Another issue restaurateurs can face is that fish sustainability is not generally a major concern for customers – without demand, there might not be enough of a commercial incentive to change their offer. But Harrison believes it is businesses’ responsibility to bring the issue forward, even if customers are not aware of it.

“Some customers ask, but a lot of people don’t. I don’t think people care as much as they should. Some restaurants could be a little bit braver. Sometimes you have to encourage your customers to try new things, and what’s lovely is when they’re surprised and you can get them to run with it. If you are doing it purely for profitability, then it’s not the right decision, but there should be a balance between profitability and sustainability,” he said.

Moreover, though sustainably sourced fish might seem more expensive at first, in the long term preserving the oceans’ biodiversity will bring prices down, whereas overfishing will result in ever-declining, and therefore expensive, supply.

How to ensure sustainability in your restaurant

Here is a step-by-step guide for restaurants thinking about making the switch:

1.      Do your research

Information on the topic is abundant: EJF is currently working with the British Retail Consortium (BRC) and WWF to produce a guide to help people ensure they are getting rid of illegal fish in their supply chain. The Marine Conservation Society (MCS) and the Marine Stewardship Council (MSC) also have a wealth of resources on the topic.

2.      Speak to your supplier

Once you know more on the issue, ask your supplier where the fish they source comes from, how it is fished, and whether they can guarantee its traceability. If they can’t give you a clear answer, consider switching to a supplier that can.

3.      Get creative on your menu

With a lot of popular species declining in number, sourcing sustainable fish often means serving customers fish they may not have heard of, and you may not have worked with before. The MSC has a collection of sustainable recipes on its website to help you find creative ways to prepare such species as goan fish or halibut.

4.      Tell your customers

Though some chefs believe sustainability should be a given in restaurants, and therefore shouldn’t need to be shouted about, education is a crucial element of solving the fisheries issue. Tell your customers where your fish is from, and encourage them to try new species.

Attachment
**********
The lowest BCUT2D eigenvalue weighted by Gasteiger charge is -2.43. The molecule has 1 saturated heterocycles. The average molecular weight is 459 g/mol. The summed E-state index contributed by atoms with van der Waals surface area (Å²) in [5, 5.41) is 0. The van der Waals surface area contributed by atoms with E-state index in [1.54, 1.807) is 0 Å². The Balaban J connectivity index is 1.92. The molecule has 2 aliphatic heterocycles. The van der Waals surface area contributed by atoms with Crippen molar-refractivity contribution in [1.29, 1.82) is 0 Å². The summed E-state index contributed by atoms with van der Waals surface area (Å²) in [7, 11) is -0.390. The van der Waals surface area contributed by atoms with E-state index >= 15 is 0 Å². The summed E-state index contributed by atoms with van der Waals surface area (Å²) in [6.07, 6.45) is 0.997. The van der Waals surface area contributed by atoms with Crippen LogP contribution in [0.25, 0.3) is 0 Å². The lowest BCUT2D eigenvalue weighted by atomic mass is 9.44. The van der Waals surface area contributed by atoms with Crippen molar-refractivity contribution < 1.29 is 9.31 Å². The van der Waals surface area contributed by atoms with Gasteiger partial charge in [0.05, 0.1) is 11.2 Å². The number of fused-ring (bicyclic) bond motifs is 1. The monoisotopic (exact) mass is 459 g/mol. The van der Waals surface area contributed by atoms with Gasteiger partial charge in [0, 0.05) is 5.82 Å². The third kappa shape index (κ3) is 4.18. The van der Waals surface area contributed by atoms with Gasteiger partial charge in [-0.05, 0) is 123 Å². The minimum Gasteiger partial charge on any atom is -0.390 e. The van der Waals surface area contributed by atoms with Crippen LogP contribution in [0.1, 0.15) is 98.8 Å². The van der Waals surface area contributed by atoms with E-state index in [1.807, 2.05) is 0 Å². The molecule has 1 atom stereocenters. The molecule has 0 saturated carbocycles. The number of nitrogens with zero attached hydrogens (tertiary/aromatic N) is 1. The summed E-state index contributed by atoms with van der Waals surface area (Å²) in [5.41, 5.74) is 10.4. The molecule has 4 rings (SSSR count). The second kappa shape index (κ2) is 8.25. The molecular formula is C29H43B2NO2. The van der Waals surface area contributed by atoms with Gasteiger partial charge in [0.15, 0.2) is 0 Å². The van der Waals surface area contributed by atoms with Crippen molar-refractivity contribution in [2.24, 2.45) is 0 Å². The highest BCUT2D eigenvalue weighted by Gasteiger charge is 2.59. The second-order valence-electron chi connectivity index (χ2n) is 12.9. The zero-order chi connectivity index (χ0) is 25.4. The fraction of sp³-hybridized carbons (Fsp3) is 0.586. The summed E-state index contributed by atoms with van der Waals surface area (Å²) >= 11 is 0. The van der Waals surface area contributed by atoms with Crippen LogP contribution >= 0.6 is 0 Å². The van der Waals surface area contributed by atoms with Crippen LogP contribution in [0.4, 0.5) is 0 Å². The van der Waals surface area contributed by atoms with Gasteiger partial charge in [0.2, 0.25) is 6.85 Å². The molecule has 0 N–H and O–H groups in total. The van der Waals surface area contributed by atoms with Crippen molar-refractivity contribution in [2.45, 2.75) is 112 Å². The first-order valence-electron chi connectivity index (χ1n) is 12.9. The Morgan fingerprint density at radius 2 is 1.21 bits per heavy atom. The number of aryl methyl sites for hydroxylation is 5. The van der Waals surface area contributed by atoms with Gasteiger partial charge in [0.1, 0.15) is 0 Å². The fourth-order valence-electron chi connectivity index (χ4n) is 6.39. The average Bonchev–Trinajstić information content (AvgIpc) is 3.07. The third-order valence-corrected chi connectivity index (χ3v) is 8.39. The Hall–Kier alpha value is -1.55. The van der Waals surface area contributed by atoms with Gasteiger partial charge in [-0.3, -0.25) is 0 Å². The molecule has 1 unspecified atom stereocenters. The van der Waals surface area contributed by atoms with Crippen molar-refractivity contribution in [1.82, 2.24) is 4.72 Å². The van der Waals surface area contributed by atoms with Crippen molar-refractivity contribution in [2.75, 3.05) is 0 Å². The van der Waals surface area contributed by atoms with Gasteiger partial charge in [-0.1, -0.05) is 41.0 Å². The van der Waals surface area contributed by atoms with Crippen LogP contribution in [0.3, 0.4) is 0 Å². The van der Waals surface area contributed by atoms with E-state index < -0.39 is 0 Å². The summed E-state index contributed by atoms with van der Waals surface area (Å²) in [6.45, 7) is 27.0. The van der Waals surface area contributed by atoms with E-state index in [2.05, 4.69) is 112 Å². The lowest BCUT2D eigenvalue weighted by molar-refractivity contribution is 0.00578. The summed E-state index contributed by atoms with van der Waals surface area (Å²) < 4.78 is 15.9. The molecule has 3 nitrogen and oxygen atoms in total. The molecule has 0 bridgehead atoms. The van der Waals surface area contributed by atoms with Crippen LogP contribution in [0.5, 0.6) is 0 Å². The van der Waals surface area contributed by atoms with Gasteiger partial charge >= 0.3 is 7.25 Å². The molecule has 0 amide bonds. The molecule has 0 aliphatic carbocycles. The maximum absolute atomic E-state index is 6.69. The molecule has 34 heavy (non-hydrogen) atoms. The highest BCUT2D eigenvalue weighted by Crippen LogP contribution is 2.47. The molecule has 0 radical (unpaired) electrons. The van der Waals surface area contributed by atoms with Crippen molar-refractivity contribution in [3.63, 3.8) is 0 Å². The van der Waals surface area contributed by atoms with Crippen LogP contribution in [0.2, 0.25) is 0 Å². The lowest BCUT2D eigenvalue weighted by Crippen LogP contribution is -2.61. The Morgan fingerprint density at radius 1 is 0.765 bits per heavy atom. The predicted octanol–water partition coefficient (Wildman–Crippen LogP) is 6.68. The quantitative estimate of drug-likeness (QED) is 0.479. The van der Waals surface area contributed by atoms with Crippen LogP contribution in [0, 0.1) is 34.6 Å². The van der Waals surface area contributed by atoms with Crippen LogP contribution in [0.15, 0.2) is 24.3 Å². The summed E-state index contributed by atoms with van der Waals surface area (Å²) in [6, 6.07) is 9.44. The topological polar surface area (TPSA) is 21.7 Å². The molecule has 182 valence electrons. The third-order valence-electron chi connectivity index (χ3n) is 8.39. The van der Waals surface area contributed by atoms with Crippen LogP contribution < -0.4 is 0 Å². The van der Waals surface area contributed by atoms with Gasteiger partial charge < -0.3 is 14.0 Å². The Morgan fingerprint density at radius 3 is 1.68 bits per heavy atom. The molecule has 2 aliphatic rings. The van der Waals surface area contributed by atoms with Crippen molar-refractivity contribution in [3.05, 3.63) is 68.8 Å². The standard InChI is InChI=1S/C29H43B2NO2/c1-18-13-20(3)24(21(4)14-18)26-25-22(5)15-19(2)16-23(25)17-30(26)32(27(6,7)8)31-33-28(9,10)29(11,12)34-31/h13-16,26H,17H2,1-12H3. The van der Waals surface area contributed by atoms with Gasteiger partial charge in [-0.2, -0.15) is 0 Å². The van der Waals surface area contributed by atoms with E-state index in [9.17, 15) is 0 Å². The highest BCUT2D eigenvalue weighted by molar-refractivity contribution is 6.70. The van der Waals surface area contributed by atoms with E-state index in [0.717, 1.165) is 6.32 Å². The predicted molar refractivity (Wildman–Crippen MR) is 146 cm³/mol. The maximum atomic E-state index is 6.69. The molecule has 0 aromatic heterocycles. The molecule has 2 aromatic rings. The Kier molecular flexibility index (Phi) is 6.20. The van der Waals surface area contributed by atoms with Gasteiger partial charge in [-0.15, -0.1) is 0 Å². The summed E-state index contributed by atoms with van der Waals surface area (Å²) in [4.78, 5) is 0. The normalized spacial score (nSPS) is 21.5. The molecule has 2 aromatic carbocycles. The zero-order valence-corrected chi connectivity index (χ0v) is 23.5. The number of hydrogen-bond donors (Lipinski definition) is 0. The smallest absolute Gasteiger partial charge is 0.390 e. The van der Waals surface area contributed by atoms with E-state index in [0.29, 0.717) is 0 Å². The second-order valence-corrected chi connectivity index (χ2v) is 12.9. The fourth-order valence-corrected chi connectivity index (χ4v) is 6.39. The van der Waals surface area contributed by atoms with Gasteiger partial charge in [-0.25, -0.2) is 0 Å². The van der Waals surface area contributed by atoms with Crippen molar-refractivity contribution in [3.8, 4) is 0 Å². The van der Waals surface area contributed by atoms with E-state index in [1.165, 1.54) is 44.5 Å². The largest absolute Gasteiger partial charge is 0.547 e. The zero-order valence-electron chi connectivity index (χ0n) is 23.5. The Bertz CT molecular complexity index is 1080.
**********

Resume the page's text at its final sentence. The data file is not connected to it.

-         About 90 per cent of our planet’s biomass live in the ocean, yet less than 1 per cent are protected. 

Ocean pirate fishing web
Pirate fishing represents an estimated 30 per cent of the global catch

-         Around 3.5bn people depend on the ocean as their primary source of food.

-         Over 70 per cent of the world’s fish resources are currently fished up to or beyond their sustainable limit.

-         About 90 per cent of each of the world’s largest fish species (including cod and swordfish) have been lost since the 1950s.

-         Globally, pirate fishing is estimated to be worth US$10-23bn annually, representing up to an estimated 30 per cent of the world’s total catch.

-         The value of farmed food fish production was estimated at US$137.7bn in 2012.

Over the past two years, 43 restaurants have raised £20,000 for EJF’s Oceans Campaign, which aims to promote sustainable fisheries and eradicate pirate fishing and thereby protect vulnerable marine habitats and ensure the livelihoods and food security of vulnerable coastal communities. EJF’s work has resulted in prosecutions, fines and the eradication of illegal fishing vessels from areas reserved for artisanal fishers in Sierra Leone, an example the organization hopes to replicate in other countries.

“With the work we’ve done in Sierra Leone we are already seeing a recovery. Fish are coming back and are larger, which indicates the health of the fishery sector, and that only took a couple of years, so it’s not too late. We can protect what’s left and rebuild fisheries to have sustainable ones. All it takes is a bit more effort and collaboration,” concluded Trent.